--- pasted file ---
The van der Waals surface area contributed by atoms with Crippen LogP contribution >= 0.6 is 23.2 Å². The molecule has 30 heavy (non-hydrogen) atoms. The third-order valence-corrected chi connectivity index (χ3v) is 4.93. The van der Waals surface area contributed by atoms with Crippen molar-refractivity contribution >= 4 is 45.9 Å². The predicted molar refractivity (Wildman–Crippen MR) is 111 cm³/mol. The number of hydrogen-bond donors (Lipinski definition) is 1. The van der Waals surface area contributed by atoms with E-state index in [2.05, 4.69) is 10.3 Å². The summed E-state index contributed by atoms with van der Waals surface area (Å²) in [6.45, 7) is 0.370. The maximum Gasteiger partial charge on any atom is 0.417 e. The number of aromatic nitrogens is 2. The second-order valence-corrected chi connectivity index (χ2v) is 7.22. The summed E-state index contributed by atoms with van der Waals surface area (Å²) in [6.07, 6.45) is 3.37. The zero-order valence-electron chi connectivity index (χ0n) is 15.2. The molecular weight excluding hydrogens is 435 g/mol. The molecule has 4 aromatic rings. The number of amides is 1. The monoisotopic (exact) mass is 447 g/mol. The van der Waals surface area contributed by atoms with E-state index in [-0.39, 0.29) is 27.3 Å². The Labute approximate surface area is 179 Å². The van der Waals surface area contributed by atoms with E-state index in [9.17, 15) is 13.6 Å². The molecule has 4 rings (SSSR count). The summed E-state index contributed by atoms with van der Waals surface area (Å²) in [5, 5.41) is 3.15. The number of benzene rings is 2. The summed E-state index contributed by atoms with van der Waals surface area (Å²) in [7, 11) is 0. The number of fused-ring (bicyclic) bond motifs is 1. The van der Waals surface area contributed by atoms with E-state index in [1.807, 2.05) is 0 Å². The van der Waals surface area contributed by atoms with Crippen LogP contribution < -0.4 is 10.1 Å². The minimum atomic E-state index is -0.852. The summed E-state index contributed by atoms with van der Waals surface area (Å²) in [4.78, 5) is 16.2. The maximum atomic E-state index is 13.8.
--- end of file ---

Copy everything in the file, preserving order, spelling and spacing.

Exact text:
The van der Waals surface area contributed by atoms with Crippen LogP contribution >= 0.6 is 23.2 Å². The molecule has 30 heavy (non-hydrogen) atoms. The third-order valence-corrected chi connectivity index (χ3v) is 4.93. The van der Waals surface area contributed by atoms with Crippen molar-refractivity contribution >= 4 is 45.9 Å². The predicted molar refractivity (Wildman–Crippen MR) is 111 cm³/mol. The number of hydrogen-bond donors (Lipinski definition) is 1. The van der Waals surface area contributed by atoms with E-state index in [2.05, 4.69) is 10.3 Å². The summed E-state index contributed by atoms with van der Waals surface area (Å²) in [6.45, 7) is 0.370. The maximum Gasteiger partial charge on any atom is 0.417 e. The number of aromatic nitrogens is 2. The second-order valence-corrected chi connectivity index (χ2v) is 7.22. The summed E-state index contributed by atoms with van der Waals surface area (Å²) in [6.07, 6.45) is 3.37. The zero-order valence-electron chi connectivity index (χ0n) is 15.2. The molecular weight excluding hydrogens is 435 g/mol. The molecule has 4 aromatic rings. The number of amides is 1. The monoisotopic (exact) mass is 447 g/mol. The van der Waals surface area contributed by atoms with E-state index in [-0.39, 0.29) is 27.3 Å². The Labute approximate surface area is 179 Å². The van der Waals surface area contributed by atoms with E-state index in [9.17, 15) is 13.6 Å². The molecule has 4 rings (SSSR count). The summed E-state index contributed by atoms with van der Waals surface area (Å²) in [5, 5.41) is 3.15. The number of benzene rings is 2. The summed E-state index contributed by atoms with van der Waals surface area (Å²) in [7, 11) is 0. The number of fused-ring (bicyclic) bond motifs is 1. The van der Waals surface area contributed by atoms with E-state index in [1.807, 2.05) is 0 Å². The van der Waals surface area contributed by atoms with Crippen LogP contribution < -0.4 is 10.1 Å². The minimum atomic E-state index is -0.852. The summed E-state index contributed by atoms with van der Waals surface area (Å²) in [4.78, 5) is 16.2. The maximum atomic E-state index is 13.8.